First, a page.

Less than six months after she left the FCC, it looks like Jessica Rosenworcel will be returning to the US telecom agency as a Democratic commissioner.
In a decision announced quietly late last night, President Trump said he plans to re-nominate Rosenworcel for one of the two Democratic seats on the five-member Federal Communications Commission (FCC) , which is now controlled by a Republican majority. If the pick is confirmed by the Senate, Rosenworcel will return to the agency where she served for four years, only to depart at the end of last year after her first term expired. Although she was strongly supported by many congressional Democrats, including Senate Democratic Leader Chuck Schumer, and received unanimous approval from the Senate Commerce Committee, Committee Chairman John Thune (R-S.D.) never brought her nomination for a second term to the Senate floor. (See FCC on the Verge of 2-2 Split.)
With the White House's announcement of the widely expected Rosenworcel pick, the big question is whether she will join the FCC as the second Democratic Commissioner if she's confirmed, or whether she might take over fellow Democrat Mignon Clyburn's spot. Clyburn, a long-time commissioner who briefly served as acting chairman a few years ago, will see her latest term expire at the end of this month.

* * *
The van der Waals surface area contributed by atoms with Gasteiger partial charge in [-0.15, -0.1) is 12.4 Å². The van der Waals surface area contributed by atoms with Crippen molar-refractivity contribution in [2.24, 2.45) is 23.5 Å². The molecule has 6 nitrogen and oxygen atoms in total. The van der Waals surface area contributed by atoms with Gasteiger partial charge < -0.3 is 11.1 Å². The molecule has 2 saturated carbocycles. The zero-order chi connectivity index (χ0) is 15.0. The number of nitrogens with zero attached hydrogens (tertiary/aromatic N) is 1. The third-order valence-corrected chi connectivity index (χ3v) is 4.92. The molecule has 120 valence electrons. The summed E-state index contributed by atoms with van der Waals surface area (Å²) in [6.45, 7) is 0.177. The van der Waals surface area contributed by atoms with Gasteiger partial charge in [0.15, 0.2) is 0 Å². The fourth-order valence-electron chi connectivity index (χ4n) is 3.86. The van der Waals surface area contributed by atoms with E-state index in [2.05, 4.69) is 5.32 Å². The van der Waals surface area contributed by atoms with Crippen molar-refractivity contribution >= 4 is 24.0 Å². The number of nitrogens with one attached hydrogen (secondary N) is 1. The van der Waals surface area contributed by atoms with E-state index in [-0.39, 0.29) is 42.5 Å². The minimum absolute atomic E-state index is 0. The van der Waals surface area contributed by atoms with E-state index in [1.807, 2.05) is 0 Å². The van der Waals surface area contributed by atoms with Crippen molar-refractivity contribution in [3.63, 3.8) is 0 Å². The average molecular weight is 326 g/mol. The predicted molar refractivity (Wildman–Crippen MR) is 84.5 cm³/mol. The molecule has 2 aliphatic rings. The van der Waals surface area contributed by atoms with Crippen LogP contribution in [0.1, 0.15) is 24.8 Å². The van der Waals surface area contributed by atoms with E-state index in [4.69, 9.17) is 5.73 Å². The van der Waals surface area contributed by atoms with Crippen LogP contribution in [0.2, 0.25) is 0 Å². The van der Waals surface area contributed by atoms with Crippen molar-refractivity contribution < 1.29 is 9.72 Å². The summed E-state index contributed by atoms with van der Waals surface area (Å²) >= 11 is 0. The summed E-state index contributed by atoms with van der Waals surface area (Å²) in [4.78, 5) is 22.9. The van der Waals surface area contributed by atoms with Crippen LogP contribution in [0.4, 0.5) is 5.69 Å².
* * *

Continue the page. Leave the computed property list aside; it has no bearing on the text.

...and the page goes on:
Usually presidents nominate Republican and Democratic candidates for the FCC in tandem to boost their chances of approval by an increasingly partisan Senate. So Trump had been expected to name a Republican nominee along with Rosenworcel to bring the Commission, which now has just three commissioners, back up to full strength. The reported favorite for the empty Republican seat is Brendan Carr, currently the FCC's general counsel. But no Republican candidate has been announced yet.
The fact that Trump didn't do this is already stoking political speculation that he actually views Rosenworcel as a replacement for Clyburn, not a complement. If so, that would still leave the FCC with just three commissioners, two Republican and one Democratic. The White House has not yet said whether Trump will nominate Clyburn for another term.
Like Clyburn, Rosenworcel had been a strong supporter of net neutrality, and she voted for the Open Internet Order drafted by former FCC Chairman Tom Wheeler two years ago. So now, like Clyburn, she will likely battle with new Chairman Ajit Pai, who is seeking to scrap the order and eliminate the Commission's strict Title II regulations for broadband providers. (See Is Pai Filling FCC Role? and Net Neutrality, Here We Go Again.)
— Alan Breznick, Cable/Video Practice Leader, Light Reading